Irish Republic

revolutionary state that declared its independence from Great Britain (UKGBI); 1919-1922

The Irish Republic (Irish: Saorstát Éireann [1]) was a declared independent state of the United Kingdom in the Easter Rising of 1916 and established in 1919 by the First Dáil. It only existed during the Irish War of Independence of 1919-1922 between the Irish Republican Army and the forces of the United Kingdom.

Irish Republic
Poblacht na hÉireann
(Saorstát Éireann)
Flag of Ireland
Anthem: God Save Ireland
The Island of Ireland
The Island of Ireland
Common languagesIrish, English
President of Dáil Éireann 
• 1919
Cathal Brugha
• 1919–1922
Éamon de Valera
• 1922
Arthur Griffith
• 1922
W. T. Cosgrave
LegislatureDáil Éireann
24 April 1916
• Dáil Constitution
21 January 1919
6 December 1922
192184,116 km2 (32,477 sq mi)
• 1921
ISO 3166 codeIE
Preceded by
Succeeded by
United Kingdom of Great Britain and Ireland
Irish Free State
Northern Ireland

It formally ceased to exist in 1922 with the ratification of the Anglo-Irish Treaty that ended the war, when 26 of the country's 32 counties became the Irish Free State and the other six remained within the United Kingdom as Northern Ireland. Sinn Féin refused to accept the treaty, said that the Irish Republic existed, even if it did not control any territory. This is why elected Sinn Féin TDs never took their seats in the parliaments of the Irish Free State or the United Kingdom

In English, the revolutionary state was known as the 'Irish Republic'. Two different Irish language names were used:

  • Poblacht na hÉireann
  • Saorstát Éireann
    • Saorstát is the two Irish words saor ("free") and stát ("state"). Its literal translation was "free state". The Declaration of Independence and other documents adopted in 1919 used Saorstát Éireann.

Saorstát Éireann was also the official Irish title of the Irish Free State.

Government of the Irish Republic




This was Dáil Éireann. It was made up of the majority of Irish Members of Parliament elected in the 1918 general election. Two further general elections called by the Lord Lieutenant of Ireland,[3] the head of the British administration in Dublin Castle, were treated by nationalists as elections to the Dáil. The Second Dáil's members were elected in the 1921 elections for the Parliaments of Northern Ireland and Southern Ireland; the Third Dáil was elected in 1922 as the provisional parliament of Southern Ireland, as provided for by the Anglo-Irish Treaty.

At its first meeting the Dáil adopted the Dáil Constitution. It also passed a Declaration of Independence.



The Dáil Constitution gave executive authority in a cabinet called the "Aireacht" or "Ministry". The Aireacht' head was first known as the "Príomh Aire". He in turn appointed the ministers. According to the original version of the constitution enacted in January 1919, there were to be four ministers:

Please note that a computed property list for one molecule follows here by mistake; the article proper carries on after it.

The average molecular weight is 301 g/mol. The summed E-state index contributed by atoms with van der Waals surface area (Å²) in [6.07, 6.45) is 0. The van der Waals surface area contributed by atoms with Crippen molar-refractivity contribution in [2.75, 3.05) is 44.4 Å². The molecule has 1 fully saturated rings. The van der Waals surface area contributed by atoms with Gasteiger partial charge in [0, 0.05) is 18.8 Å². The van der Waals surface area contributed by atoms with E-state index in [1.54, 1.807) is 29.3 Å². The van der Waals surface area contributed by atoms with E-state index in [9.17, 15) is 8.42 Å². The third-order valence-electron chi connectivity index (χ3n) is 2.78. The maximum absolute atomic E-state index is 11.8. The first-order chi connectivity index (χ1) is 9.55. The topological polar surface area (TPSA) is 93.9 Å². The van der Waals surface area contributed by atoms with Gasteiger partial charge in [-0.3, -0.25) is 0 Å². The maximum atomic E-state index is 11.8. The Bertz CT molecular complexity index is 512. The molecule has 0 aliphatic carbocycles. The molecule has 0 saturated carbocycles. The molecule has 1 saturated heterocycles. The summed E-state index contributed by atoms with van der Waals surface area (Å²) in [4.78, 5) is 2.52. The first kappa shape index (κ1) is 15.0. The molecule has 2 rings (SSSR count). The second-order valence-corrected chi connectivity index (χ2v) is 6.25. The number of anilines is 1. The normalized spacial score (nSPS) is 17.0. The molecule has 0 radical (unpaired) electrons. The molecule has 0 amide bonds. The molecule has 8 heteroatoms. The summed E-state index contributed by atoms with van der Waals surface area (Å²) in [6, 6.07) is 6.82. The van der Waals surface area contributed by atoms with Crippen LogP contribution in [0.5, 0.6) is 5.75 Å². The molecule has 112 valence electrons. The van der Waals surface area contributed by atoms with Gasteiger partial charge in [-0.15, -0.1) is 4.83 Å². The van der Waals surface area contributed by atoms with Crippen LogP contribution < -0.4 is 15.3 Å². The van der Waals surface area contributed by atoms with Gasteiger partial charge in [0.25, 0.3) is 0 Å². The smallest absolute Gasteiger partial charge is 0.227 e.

1. Minister of Finance (Aire Airgid),
  2. Minister of Home Affairs (Aire Gnóthaí Duthchais),
  3. Minister of Foreign Affairs (Aire Gnóthaí Coigcríoch)
  4. Minister of Defence (Aire Cosanta).

In April 1919, the ministry was increased in size to not more than nine ministers. In August 1921 it underwent a final overhaul when the post of president was created. The six ministers were

  1. Secretary of State for Foreign Affairs,
  2. Secretary of State for Home Affairs,
  3. Secretary of State for National Defence,
  4. Secretary of State for Finance,
  5. Secretary of State for Local Government,
  6. Secretary of State for Economic Affairs

A number of previous cabinet ministers, notably Constance Markiewicz, were demoted to under-secretary level. Countess Markiewicz was the first women elected to the British House of Commons. She never took her seat, but instead she sat as a member of the first Dáil

The Aireacht met as often as secrecy and safety allowed.

The Anglo-Irish Treaty


The Anglo-Irish Treaty was signed on 6 December 1921. Then it had to be confirmed three times:

  • By United Kingdom, as a treaty between His Majesty's Government and His Majesty's subjects in Ireland;
  • By the House of Commons of Southern Ireland because this home rule parliament represented His Majesty's subjects in Ireland;
  • passed by Dáil Éireann because the Irish Republic's supporters say that it was an independent state and its parliament was sovereign;

House of Commons of Southern Ireland and Dáil Éireann were the same people, except for 4 pro-British members of the House of Commons.



  1. Official name in Irish
  2. Liam de Paor. On the Easter Proclamation: And Other Declarations (1997) ISBN 1-85182-322-0
  3. Under the Government of Ireland Act, 1920 the Lord Lieutenant of Ireland was to be the chief executive of both Northern Ireland and Southern Ireland. Later, when Southern Ireland was replaced by the Irish Free State, the Lord Lieutenancy was abolished and replaced by a Governor of Northern Ireland.



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